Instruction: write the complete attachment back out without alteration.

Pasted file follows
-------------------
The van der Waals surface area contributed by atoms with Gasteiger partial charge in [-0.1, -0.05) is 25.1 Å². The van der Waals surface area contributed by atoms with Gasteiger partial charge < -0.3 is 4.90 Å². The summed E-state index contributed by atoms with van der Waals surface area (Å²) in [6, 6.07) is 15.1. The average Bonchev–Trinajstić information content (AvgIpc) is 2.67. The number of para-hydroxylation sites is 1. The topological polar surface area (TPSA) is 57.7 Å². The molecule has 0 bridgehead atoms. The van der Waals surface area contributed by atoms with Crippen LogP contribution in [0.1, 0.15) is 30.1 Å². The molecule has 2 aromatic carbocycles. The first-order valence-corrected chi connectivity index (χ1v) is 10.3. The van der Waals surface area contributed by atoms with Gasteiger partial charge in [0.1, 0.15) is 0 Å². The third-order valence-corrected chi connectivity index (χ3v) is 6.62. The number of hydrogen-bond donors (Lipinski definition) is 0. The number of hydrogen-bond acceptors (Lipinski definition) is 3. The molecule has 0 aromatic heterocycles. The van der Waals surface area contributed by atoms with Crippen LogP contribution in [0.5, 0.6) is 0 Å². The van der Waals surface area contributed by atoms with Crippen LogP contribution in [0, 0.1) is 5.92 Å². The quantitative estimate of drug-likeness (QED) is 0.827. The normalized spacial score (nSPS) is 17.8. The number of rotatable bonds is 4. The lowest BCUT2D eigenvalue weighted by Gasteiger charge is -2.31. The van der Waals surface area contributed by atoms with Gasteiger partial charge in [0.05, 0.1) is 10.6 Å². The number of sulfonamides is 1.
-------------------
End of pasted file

The van der Waals surface area contributed by atoms with Gasteiger partial charge in [-0.1, -0.05) is 25.1 Å². The van der Waals surface area contributed by atoms with Gasteiger partial charge < -0.3 is 4.90 Å². The summed E-state index contributed by atoms with van der Waals surface area (Å²) in [6, 6.07) is 15.1. The average Bonchev–Trinajstić information content (AvgIpc) is 2.67. The number of para-hydroxylation sites is 1. The topological polar surface area (TPSA) is 57.7 Å². The molecule has 0 bridgehead atoms. The van der Waals surface area contributed by atoms with Crippen LogP contribution in [0.1, 0.15) is 30.1 Å². The molecule has 2 aromatic carbocycles. The first-order valence-corrected chi connectivity index (χ1v) is 10.3. The van der Waals surface area contributed by atoms with Gasteiger partial charge in [0.1, 0.15) is 0 Å². The third-order valence-corrected chi connectivity index (χ3v) is 6.62. The number of hydrogen-bond donors (Lipinski definition) is 0. The number of hydrogen-bond acceptors (Lipinski definition) is 3. The molecule has 0 aromatic heterocycles. The van der Waals surface area contributed by atoms with Crippen LogP contribution in [0.5, 0.6) is 0 Å². The van der Waals surface area contributed by atoms with Crippen LogP contribution in [0, 0.1) is 5.92 Å². The quantitative estimate of drug-likeness (QED) is 0.827. The normalized spacial score (nSPS) is 17.8. The number of rotatable bonds is 4. The lowest BCUT2D eigenvalue weighted by Gasteiger charge is -2.31. The van der Waals surface area contributed by atoms with Gasteiger partial charge in [0.05, 0.1) is 10.6 Å². The number of sulfonamides is 1.